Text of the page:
We went to see for ourselves, and this is our report. Media accounts used the phrase "some flooding" to describe the passing of the hurricane, thus we were unprepared for the level of destruction we found in the otherwise orderly town of LaPlace, Louisiana. Hurricane Issac's assault on the gulf coast was feverishly documented by national media, however as the storm roared ashore on August 29th, reporting emphasis was on a fearful New Orleans . And so it appears that although New Orleans was spared yet another apocalyptic deluge (and we are thankful it was spared), that the news worthiness of Louisiana's continuing tragedy was somehow diminished in the eyes of media decision makers. Louisiana's story virtually disappeared from national news.
We saw whole subdivisions, both single family and apartment dwellings rendered uninhabitable, thousands having been driven from their homes to find refuge who knows where. Many of these homes will be lost to infectious mold despite the best efforts of homeowners and volunteers to clean them out. Local St. John's Parrish authorities have arranged for debris removal and increased police presence to discourage looting, but their capabilities are severely limited. Surviving residents recounted that expectations for government assistance are fading quickly. Time and again we heard residents ask why their area was suddenly flooded when that had never been a problem before. The levees in New Orleans had apparently done their job down south, but all that rain in the big lake and all that water being pumped out of New Orleans had to go somewhere didn't it? Now we know where it went.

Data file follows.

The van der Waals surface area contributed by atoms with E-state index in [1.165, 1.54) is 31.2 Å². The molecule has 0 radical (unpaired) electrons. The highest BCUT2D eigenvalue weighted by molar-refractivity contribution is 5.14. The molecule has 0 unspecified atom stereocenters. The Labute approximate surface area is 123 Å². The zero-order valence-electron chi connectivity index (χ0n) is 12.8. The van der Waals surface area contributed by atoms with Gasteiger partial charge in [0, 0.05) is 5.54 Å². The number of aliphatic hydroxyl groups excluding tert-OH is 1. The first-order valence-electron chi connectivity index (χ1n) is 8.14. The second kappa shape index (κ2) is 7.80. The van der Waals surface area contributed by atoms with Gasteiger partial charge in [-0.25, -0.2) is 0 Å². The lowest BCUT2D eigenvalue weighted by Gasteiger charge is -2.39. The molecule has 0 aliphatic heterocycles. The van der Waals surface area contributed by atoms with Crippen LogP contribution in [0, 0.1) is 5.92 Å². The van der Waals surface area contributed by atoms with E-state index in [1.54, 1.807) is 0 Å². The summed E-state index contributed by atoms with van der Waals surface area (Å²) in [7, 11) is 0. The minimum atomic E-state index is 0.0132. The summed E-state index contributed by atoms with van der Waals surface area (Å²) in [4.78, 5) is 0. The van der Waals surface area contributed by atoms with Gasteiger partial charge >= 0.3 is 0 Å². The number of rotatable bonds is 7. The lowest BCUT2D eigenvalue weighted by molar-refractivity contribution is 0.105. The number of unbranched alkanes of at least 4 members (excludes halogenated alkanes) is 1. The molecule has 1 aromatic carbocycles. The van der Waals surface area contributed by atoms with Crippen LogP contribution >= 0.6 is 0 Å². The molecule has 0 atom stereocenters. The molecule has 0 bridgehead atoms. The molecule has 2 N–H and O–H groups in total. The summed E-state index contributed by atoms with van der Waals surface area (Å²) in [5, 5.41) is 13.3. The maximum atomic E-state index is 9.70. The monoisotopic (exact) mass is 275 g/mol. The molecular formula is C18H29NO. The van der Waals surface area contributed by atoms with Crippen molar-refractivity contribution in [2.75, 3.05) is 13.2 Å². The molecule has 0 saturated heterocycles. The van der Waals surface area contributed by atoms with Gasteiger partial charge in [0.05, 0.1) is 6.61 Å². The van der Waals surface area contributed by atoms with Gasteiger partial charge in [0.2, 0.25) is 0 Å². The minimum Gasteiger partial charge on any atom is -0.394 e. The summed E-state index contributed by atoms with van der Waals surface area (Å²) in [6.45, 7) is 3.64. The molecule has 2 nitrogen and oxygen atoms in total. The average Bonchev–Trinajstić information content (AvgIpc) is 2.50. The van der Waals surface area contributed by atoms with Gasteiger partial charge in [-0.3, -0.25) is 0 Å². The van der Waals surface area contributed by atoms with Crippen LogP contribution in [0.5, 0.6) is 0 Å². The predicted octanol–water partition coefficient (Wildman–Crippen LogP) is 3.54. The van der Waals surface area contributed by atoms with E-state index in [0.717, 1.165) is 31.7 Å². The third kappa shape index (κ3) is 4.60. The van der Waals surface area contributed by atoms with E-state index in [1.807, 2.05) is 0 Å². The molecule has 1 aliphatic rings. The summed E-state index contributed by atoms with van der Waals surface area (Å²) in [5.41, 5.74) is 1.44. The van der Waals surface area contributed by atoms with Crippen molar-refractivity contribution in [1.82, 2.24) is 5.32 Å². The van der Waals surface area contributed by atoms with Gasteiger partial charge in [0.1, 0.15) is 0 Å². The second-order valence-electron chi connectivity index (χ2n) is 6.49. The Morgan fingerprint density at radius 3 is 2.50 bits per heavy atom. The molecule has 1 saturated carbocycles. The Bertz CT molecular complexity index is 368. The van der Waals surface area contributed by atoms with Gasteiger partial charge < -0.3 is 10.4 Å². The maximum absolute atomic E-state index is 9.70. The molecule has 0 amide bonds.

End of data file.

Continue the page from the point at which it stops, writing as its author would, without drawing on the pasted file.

We hope that our readers will share some of these stories with friends so the volunteer rescue work will continue, for these tales are truly but the tip of a very large ice berg of continuing misery.
We did not have the heart to ask if these good people had flood insurance.
A mass of debris that once defined daily life.
Eye Witness Recollections of the Flood
James thanked the volunteers over and over until his praises were almost embarrassing. The group helped him to remove remaining drywall, floor tile, and appliances destroyed by the water, but he would not let us go without trying to give something. His eyes were bright with energy as he recounted how he and his neighbors were able to escape by truck just before the water made streets impassable.
"We saw water in the streets and had maybe 15 minutes before escaping by truck. It was like a wave coming up the street. We never flooded here before. I thought they fixed the levees. What have they done to us?" James cut and broke out drywall to ventilate the house after three feet of water stood for two full days before slowly draining back into Lake Pontchartrain. We stood in what was once a nice living room as volunteers shoveled broken tile and remnants of drywall into wheelbarrows. James went to his refrigerator (now sitting on the back patio) and came back with a container of juice. "Here, have some please," he said earnestly. "I know you are all worn out." He brushed our polite refusals aside and finally we all took a cup of the best tasting grape ever.